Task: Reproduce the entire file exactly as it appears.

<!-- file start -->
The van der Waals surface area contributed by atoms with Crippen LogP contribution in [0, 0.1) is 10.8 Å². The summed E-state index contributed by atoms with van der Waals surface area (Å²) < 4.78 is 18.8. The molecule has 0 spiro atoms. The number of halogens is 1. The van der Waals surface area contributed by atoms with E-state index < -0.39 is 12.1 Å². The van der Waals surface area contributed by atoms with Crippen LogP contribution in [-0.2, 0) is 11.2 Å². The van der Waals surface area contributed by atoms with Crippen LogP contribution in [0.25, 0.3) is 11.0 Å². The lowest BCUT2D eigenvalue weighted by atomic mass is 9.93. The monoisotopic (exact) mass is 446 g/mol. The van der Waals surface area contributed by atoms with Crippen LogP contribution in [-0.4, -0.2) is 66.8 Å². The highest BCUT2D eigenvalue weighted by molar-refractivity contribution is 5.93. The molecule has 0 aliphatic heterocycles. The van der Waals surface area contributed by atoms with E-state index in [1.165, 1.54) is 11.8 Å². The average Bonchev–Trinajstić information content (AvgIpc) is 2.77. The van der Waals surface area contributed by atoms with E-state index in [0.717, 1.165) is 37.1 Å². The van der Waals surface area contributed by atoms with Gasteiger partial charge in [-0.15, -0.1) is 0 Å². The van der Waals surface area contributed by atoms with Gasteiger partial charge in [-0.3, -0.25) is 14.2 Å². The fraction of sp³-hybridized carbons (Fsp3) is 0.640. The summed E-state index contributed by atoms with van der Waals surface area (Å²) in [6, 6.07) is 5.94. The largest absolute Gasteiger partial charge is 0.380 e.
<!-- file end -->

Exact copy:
The van der Waals surface area contributed by atoms with Crippen LogP contribution in [0, 0.1) is 10.8 Å². The summed E-state index contributed by atoms with van der Waals surface area (Å²) < 4.78 is 18.8. The molecule has 0 spiro atoms. The number of halogens is 1. The van der Waals surface area contributed by atoms with E-state index < -0.39 is 12.1 Å². The van der Waals surface area contributed by atoms with Crippen LogP contribution in [-0.2, 0) is 11.2 Å². The van der Waals surface area contributed by atoms with Crippen LogP contribution in [0.25, 0.3) is 11.0 Å². The lowest BCUT2D eigenvalue weighted by atomic mass is 9.93. The monoisotopic (exact) mass is 446 g/mol. The van der Waals surface area contributed by atoms with Crippen LogP contribution in [-0.4, -0.2) is 66.8 Å². The highest BCUT2D eigenvalue weighted by molar-refractivity contribution is 5.93. The molecule has 0 aliphatic heterocycles. The van der Waals surface area contributed by atoms with E-state index in [1.165, 1.54) is 11.8 Å². The average Bonchev–Trinajstić information content (AvgIpc) is 2.77. The van der Waals surface area contributed by atoms with E-state index in [0.717, 1.165) is 37.1 Å². The van der Waals surface area contributed by atoms with Gasteiger partial charge in [-0.15, -0.1) is 0 Å². The van der Waals surface area contributed by atoms with Gasteiger partial charge in [-0.3, -0.25) is 14.2 Å². The fraction of sp³-hybridized carbons (Fsp3) is 0.640. The summed E-state index contributed by atoms with van der Waals surface area (Å²) in [6, 6.07) is 5.94. The largest absolute Gasteiger partial charge is 0.380 e.